Because today is my son’s and daughter-in-law’s fourth wedding anniversary, I am prompted to write about love. That makes me exactly like 99 percent of all writers in the history of the world. Maybe even 100 percent. After all, everyone knows about love.
Some people know love as a concept; some as a reality. Some believe love is fleeting; others think it lasts a lifetime. Whether it’s for today or forever, we need love in our lives. Love helps us feel like a part of something. Abraham Maslow put love third, after physical needs and safety needs, in his 1943 hierarchy of needs theory. We absolutely need air and water to survive. Consistent access to the same would help us feel safe. So if we have food and a place to sleep, we move on to love? Or do we just need love less than we need food and a place to sleep? That doesn’t sound like much of a life.
Sitting here – right now – in my home office, I am surrounded by things I need, want and love. I have nice, warmed air to breathe. Clean clothes. Windows to keep the inside “in” and the outside “out.” And I can see two of my kitties from where I am sitting. I know I don’t need cats to survive or to feel safe, but they do make me feel loved.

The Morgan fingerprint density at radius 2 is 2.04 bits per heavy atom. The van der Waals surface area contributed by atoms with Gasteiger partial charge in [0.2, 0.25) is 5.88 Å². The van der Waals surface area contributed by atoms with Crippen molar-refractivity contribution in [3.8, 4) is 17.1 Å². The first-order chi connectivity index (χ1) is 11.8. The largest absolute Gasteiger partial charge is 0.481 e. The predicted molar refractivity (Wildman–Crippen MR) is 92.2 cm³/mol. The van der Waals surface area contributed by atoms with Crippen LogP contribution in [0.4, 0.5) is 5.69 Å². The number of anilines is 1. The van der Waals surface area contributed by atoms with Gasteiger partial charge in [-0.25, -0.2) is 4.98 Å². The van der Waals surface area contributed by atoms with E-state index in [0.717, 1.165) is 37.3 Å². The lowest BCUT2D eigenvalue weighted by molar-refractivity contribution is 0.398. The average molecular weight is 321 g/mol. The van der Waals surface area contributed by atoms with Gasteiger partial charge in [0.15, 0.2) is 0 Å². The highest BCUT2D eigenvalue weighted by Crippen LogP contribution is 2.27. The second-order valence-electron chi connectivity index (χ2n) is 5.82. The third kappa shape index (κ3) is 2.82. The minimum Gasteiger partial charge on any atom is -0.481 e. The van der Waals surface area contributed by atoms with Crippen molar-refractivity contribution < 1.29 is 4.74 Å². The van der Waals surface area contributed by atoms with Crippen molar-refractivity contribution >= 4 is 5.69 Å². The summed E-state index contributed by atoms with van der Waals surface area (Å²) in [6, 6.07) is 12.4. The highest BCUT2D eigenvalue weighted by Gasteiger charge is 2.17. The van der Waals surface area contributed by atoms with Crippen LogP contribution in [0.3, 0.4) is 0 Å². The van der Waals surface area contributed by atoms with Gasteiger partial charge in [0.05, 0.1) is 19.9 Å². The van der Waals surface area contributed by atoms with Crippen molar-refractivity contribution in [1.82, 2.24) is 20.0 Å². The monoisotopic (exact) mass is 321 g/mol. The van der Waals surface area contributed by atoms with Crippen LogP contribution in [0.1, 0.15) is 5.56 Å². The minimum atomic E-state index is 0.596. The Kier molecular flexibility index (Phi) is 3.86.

Even though Maslow put physical and safety needs at the bottom – as a foundation – the gist of the pyramid is that we need all of these things to feel whole. I have a difficult time parsing out love versus respect versus morality but that’s the way I’m built. The elements are certainly part of my whole being.
Being a mother to my son is also part of my whole being. I frequently refer to him as the best thing I’ve ever done. My world is better because of him. And our worlds are better because of his wife. I hope love rains down upon them every day, and I wish them thousands of days to share it.